an assemblage of harmonious words. The latter is a small, well-ordered
poem, its reading so pleasing that the best opera appears insipid and
21 Poetic images of storm or sea can be found in several Italian cantatas, although
none of them feature an actual storm. This is confirmed in Robert Holzer, Music and Poetry in Seventeenth-Century Rome: Settings of the Canzonetta and Cantata Texts of Francesco Balducci, Domenico Benigni, Francesco Melosio, and Antonio Abati (PhD diss.:
University of Pennsylvania, 1990), esp. pp. 11920, 14445, 18485, 21314, 21920,
5089, 57475, 64041, 89499. Storm metaphors and poetic similes are so common
in the Italian cantata of this period that they scarcely call for separate mention, and an
extensive list would be beyond the scope of this study. There are approximately forty examples in Carolyn Gianturco, ed., The Italian Cantata in the Seventeenth Century: Facsimiles of
Manuscripts and Prints of Works by Leading Composers Including an Edition of the Poetic Texts, 16
vols. (New York and London: Garland, 1986). Gianfranco Folena, La cantata e Vivaldi,
in Antonio Vivaldi: Teatro musicale cultura e societ (Florence: Olschki, 1982), 145, also notices that Vivaldi sets the image of the tempest with obsessive frequency in his cantatas,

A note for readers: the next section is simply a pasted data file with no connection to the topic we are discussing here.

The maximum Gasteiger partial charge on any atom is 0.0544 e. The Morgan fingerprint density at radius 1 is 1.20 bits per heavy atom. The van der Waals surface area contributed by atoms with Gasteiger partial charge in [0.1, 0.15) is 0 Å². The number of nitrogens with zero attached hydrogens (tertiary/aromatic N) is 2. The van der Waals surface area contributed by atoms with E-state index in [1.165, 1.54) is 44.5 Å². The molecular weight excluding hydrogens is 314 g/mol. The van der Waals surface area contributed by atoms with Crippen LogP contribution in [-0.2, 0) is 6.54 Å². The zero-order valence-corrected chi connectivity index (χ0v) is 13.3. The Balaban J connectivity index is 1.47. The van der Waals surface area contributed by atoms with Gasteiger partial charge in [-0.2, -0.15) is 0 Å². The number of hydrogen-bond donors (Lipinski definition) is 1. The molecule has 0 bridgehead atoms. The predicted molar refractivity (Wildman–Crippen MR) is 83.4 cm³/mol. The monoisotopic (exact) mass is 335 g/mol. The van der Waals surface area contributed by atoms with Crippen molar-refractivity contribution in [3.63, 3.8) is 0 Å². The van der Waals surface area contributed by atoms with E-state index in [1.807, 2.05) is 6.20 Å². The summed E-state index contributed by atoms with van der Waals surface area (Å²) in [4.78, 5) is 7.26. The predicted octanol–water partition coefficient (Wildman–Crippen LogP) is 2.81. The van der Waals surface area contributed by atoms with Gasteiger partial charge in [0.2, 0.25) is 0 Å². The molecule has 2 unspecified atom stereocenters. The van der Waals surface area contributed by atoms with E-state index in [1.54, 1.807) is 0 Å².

the texts of which can be found in ibid., 15187. See also Michael Talbot, The Chamber
Cantatas of Antonio Vivaldi (Woodbridge, UK: Boydell Press, 2006), esp. pp. 138, 15460,
17479. See also Juliane Riepe and Carlo Vitali, Aspetti della cantata veneziana intorno
al 1730, I Quaderni della civica scuola di musica 1920 (1990): 12425, 132. For storm
images in Handels cantatas, see Ellen T. Harris, Handel as Orpheus: Voice and Desire in the
Chamber Cantatas (Cambridge: Harvard University Press, 2001), 297366.
22 Jean-Baptiste Rousseau, preface to Loeuvres de S.r Rousseau (Rotterdam, 1712), 56,
translation adapted from Vollen, French Cantata, 63. Rousseaus preface is also reproduced
in J. Bachelier, preface to Recueil de cantates (1728; reprint, Geneva: Minkoff, 1992), 5r-v.

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t he jo u rn al o f m u sic o l ogy
tedious, and where the musician can employ all the resources of his art,
and reunite the serious, the touching, and the animated through the
recitative, the airs, and the ariettes.23

Twenty years later, the Jesuit priest Joseph de la Porte confirmed this
French fixation with unity by going as far as equating the unity of action
in cantatas with that of the theater: It [the cantata] is a sort of action,
as in the tragedies, the unity of which infinitely satisfies the mind
[esprit].24

Operatic Storms, Du Bos, and the Changing Views


on Instrumental Music

336

From the death of Jean-Baptiste Lully (1687) until Jean-Philippe


Rameaus operatic debut with Hippolyte et Aricie (1733), composers of
tragdie en musique began to experiment with sound by greatly expanding the orchestras capacity for dramatic effects and including it more
fully in the drama.25 Tempests, sleep scenes, earthquakes, battles, infernal furies, oracle scenes, and other orchestral topoi began to pervade the operatic stage.26 Within this wide panorama of topoi, the tempest constitutes one of the most remarkable and spectacular examples: